What we are seeing is not only an increase in zoning cases that are being appealed, but also greater scrutiny from the Court of Appeals over decisions made by the Board of Zoning Adjustment or the Zoning Commission. Simply put, the Court of Appeals is demonstrating a willingness to vacate and remand zoning decisions. This has happened twice in April 2018 alone, including for the redevelopment of the St. Thomas’ Episcopal Parish building in DuPont Circle and a PUD in Barry Farm.
The sheer number of appellate cases is startling. Since January 2016, a period of a little more than two years, there have been fifty-three appeals of decisions made by the Board of Zoning Adjustment or the Zoning Commission. Compare this to only seventy-one appeals in the preceding four years between January 2012 and December 2015. Read more ›
As the recent census data show, more people are moving to the District each year and sticking around. While huge cranes dot the skyline in many areas of the city, there may be an unexpected answer to the District’s housing conundrum: alley dwellings. Throughout the District, the development of alley lots is being embraced as a way to enliven formerly under-utilized spaces and provide a source for more-affordable housing.
Such was not always the case. When Pierre L’Enfant was commissioned to design the City of Washington, he never planned on there being alley communities. However, as an unexpected result of wide alleys and open plots of land, builders created lower income housing described as “mini-ghettoes” by James Borchert in his 1980 publication Alley Life in Washington. Later in 1934, the Alley Dwelling Authority condemned many unsanitary conditions in alleys and, later, the 1958 Zoning Regulations completely restricted habitable structures on alleys.
Now in 2018, new opportunities are being seen in alleys for housing, retail and even place-making. While the size and make up of alley networks vary from Ward to Ward, on the whole alleys present a novel opportunity for the District. Here are three “outside the box” reasons to tout the benefits of alley development:
First, safety. The word “alley” itself may draw up images of long, dark, narrow passages between rows of homes but, in reality, alleys are as varied in size and composition as the rest of our streets. Nevertheless, alleys are typically less utilized and less monitored than main thoroughfares. By providing what urban theorist Jane Jacobs calls in her book The Death and Life of Great American Cities “eyes on the street,” the mere presence of alley residents would discourage loiterers or those who intend to commit property crimes or theft in the alley. So, those who live on alley properties could play an important role in improving safety for the entire block. Read more ›
On the night of March 20th, 2018, I unwittingly walked into hostile territory – the DC Council chamber during the epic 13-hour public hearing on the proposed amendments to the Framework Element of the District’s Comprehensive Plan.
Perhaps the Washington Post headline said it best: “Dry DC Planning Document Fuels Hot Debate”.
While I was joined by many leaders of the development community, as highlighted in the Bisnow article dated March 20th, I think that all of us were surprised at the angry tenor of the opposition to the amendments. Guy Durant, of the Durant case fame, went so far as to call us “devil-opers” with the emphasis on the “devil”. And there were no punches pulled on the members of the land use bar who were called all sorts of names, none of which were nice.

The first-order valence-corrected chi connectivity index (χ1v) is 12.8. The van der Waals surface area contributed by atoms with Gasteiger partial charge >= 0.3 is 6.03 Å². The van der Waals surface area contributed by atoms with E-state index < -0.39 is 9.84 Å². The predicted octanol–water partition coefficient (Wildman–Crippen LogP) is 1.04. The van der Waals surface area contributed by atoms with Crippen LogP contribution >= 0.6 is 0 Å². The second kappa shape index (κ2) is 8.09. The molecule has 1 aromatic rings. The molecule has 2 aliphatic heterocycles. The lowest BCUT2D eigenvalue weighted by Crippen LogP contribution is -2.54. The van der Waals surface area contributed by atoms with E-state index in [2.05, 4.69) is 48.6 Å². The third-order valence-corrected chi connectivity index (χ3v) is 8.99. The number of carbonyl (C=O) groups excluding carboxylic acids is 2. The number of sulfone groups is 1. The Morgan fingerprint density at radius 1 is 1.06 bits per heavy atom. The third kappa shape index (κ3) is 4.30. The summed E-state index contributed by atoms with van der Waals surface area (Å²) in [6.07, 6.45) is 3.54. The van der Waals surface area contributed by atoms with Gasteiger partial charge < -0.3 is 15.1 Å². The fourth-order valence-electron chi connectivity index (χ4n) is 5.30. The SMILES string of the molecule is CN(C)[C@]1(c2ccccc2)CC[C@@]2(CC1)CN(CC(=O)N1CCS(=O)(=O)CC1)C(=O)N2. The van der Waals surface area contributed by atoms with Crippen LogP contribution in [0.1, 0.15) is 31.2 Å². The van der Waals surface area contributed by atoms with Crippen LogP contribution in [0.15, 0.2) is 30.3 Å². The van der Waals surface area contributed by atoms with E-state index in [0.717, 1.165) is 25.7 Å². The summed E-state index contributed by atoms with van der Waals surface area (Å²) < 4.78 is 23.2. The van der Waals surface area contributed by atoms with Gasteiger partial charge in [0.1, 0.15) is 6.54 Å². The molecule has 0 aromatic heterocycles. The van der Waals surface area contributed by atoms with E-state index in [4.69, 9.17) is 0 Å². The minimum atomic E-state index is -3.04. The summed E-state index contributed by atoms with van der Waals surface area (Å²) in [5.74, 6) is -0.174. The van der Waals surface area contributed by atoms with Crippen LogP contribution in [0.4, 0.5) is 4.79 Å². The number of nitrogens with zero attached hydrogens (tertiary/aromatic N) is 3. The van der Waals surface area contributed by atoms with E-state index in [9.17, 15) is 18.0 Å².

The opposition used the hearing as an opportunity to air their dirty laundry on any and all issues relating (even tangentially) to land use and development. Their concerns ranged from displacement of residents to DC Water fees. They clearly wanted a soap box and found it. Read more ›
On February 28th, 2018, the DC Council conducted oversight hearings for the DC Office of Zoning (“OZ”) and the DC Office of Planning (“OP”). Oversight hearings provide the DC Council and members of the public an opportunity to ask OZ and OP officials questions about their performance over the past year.
Sara Bardin, Director of OZ, presented that there was an 8% increase in Board of Zoning Adjustment (“BZA”) and Zoning Commission (“ZC”) cases over the last year and discussed upcoming updates that will allow automatic “sun/shade studies” to be conducted on the OZ website (which is still in its testing phase). DC Council Chairman Phil Mendelson engaged Director Bardin, as well as ZC Chair Anthony Hood and BZA Chair Fred Hill in a question-and-answer session.
Read more ›
EventsDC, the official convention and sports authority for the District of Columbia, recently released a Request For Expressions of Interest (“RFEI”) for the development of a 65,000 square foot Market Hall on the RFK site. EventsDC seeks a development partner for this initial phase of the comprehensive redevelopment of the RFK campus, located next to Kingman Park in the revitalizing Hill East neighborhood. Market Hall is expected to offer market, concession, and restaurant space for neighborhood residents and visitors from around the region.
Market Hall will be one component of the initial phase of redevelopment over the next 2 – 5 years, redevelopment which will also include:
- Three multi-purpose recreation and community playing fields, totaling about 5 acres, available to the public and useable in the evening;
- A 350,000 square-foot sports and recreation complex, housing a variety of sport programs for families, youths, and amateurs, to be developed, with a partner, as both a destination and a neighborhood amenity;
- Three pedestrian bridges connecting the main site to Kingman and Heritage Islands; and
- A memorial to Robert F. Kennedy, to be built as a replacement to the stadium.
Read more ›